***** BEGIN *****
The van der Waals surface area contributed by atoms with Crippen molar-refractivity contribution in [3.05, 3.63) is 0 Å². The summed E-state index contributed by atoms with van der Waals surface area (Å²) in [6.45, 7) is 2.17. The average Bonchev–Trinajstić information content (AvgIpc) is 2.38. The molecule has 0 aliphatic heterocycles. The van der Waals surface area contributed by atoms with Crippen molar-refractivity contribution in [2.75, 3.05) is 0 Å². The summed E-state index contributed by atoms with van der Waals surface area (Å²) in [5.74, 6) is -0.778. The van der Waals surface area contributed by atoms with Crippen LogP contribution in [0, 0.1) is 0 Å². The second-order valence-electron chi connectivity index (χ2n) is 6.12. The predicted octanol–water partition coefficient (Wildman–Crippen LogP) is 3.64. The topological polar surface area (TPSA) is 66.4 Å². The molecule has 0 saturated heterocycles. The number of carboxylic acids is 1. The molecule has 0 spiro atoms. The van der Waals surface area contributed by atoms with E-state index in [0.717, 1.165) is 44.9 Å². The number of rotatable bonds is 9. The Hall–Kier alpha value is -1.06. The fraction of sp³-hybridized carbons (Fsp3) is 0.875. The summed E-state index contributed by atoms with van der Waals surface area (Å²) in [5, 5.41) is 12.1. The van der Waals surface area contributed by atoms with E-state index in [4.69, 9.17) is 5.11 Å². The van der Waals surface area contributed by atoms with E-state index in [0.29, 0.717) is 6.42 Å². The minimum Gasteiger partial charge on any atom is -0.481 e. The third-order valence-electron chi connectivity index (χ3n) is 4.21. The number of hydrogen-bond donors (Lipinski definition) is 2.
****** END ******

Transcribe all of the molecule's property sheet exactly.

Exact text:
The van der Waals surface area contributed by atoms with Crippen molar-refractivity contribution in [3.05, 3.63) is 0 Å². The summed E-state index contributed by atoms with van der Waals surface area (Å²) in [6.45, 7) is 2.17. The average Bonchev–Trinajstić information content (AvgIpc) is 2.38. The molecule has 0 aliphatic heterocycles. The van der Waals surface area contributed by atoms with Crippen molar-refractivity contribution in [2.75, 3.05) is 0 Å². The summed E-state index contributed by atoms with van der Waals surface area (Å²) in [5.74, 6) is -0.778. The van der Waals surface area contributed by atoms with Crippen LogP contribution in [0, 0.1) is 0 Å². The second-order valence-electron chi connectivity index (χ2n) is 6.12. The predicted octanol–water partition coefficient (Wildman–Crippen LogP) is 3.64. The topological polar surface area (TPSA) is 66.4 Å². The molecule has 0 saturated heterocycles. The number of carboxylic acids is 1. The molecule has 0 spiro atoms. The van der Waals surface area contributed by atoms with E-state index in [0.717, 1.165) is 44.9 Å². The number of rotatable bonds is 9. The Hall–Kier alpha value is -1.06. The fraction of sp³-hybridized carbons (Fsp3) is 0.875. The summed E-state index contributed by atoms with van der Waals surface area (Å²) in [5, 5.41) is 12.1. The van der Waals surface area contributed by atoms with E-state index in [4.69, 9.17) is 5.11 Å². The van der Waals surface area contributed by atoms with E-state index in [0.29, 0.717) is 6.42 Å². The minimum Gasteiger partial charge on any atom is -0.481 e. The third-order valence-electron chi connectivity index (χ3n) is 4.21. The number of hydrogen-bond donors (Lipinski definition) is 2.